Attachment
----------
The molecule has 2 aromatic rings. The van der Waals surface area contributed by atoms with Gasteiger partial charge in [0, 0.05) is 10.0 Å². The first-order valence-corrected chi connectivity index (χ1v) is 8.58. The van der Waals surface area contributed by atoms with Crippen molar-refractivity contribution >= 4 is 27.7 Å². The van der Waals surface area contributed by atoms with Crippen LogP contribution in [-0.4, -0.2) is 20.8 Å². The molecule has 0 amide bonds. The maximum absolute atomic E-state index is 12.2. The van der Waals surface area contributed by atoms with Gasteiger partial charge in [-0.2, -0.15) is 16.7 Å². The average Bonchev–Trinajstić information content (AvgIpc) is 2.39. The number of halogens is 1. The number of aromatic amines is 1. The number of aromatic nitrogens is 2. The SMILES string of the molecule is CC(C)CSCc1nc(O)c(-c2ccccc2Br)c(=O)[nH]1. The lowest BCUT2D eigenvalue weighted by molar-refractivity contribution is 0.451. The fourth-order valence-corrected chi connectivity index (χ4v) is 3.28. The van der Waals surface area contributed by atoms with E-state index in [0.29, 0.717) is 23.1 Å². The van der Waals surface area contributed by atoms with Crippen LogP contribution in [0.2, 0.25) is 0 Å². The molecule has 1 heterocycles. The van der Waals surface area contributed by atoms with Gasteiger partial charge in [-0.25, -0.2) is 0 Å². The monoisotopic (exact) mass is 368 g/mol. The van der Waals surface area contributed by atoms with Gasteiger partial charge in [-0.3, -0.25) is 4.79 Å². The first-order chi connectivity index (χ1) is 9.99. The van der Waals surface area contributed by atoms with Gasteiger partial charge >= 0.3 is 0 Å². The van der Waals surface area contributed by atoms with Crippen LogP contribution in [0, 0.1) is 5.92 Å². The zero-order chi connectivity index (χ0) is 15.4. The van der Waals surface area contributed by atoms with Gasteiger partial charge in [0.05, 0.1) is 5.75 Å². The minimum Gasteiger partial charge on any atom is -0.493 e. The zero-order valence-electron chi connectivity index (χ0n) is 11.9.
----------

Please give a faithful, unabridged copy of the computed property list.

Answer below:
The molecule has 2 aromatic rings. The van der Waals surface area contributed by atoms with Gasteiger partial charge in [0, 0.05) is 10.0 Å². The first-order valence-corrected chi connectivity index (χ1v) is 8.58. The van der Waals surface area contributed by atoms with Crippen molar-refractivity contribution >= 4 is 27.7 Å². The van der Waals surface area contributed by atoms with Crippen LogP contribution in [-0.4, -0.2) is 20.8 Å². The molecule has 0 amide bonds. The maximum absolute atomic E-state index is 12.2. The van der Waals surface area contributed by atoms with Gasteiger partial charge in [-0.2, -0.15) is 16.7 Å². The average Bonchev–Trinajstić information content (AvgIpc) is 2.39. The number of halogens is 1. The number of aromatic amines is 1. The number of aromatic nitrogens is 2. The SMILES string of the molecule is CC(C)CSCc1nc(O)c(-c2ccccc2Br)c(=O)[nH]1. The lowest BCUT2D eigenvalue weighted by molar-refractivity contribution is 0.451. The fourth-order valence-corrected chi connectivity index (χ4v) is 3.28. The van der Waals surface area contributed by atoms with E-state index in [0.29, 0.717) is 23.1 Å². The van der Waals surface area contributed by atoms with Crippen LogP contribution in [0.2, 0.25) is 0 Å². The molecule has 1 heterocycles. The van der Waals surface area contributed by atoms with Gasteiger partial charge in [-0.25, -0.2) is 0 Å². The monoisotopic (exact) mass is 368 g/mol. The van der Waals surface area contributed by atoms with Gasteiger partial charge in [-0.3, -0.25) is 4.79 Å². The first-order chi connectivity index (χ1) is 9.99. The van der Waals surface area contributed by atoms with Gasteiger partial charge >= 0.3 is 0 Å². The van der Waals surface area contributed by atoms with Crippen LogP contribution in [0, 0.1) is 5.92 Å². The zero-order chi connectivity index (χ0) is 15.4. The van der Waals surface area contributed by atoms with Gasteiger partial charge in [0.05, 0.1) is 5.75 Å². The minimum Gasteiger partial charge on any atom is -0.493 e. The zero-order valence-electron chi connectivity index (χ0n) is 11.9.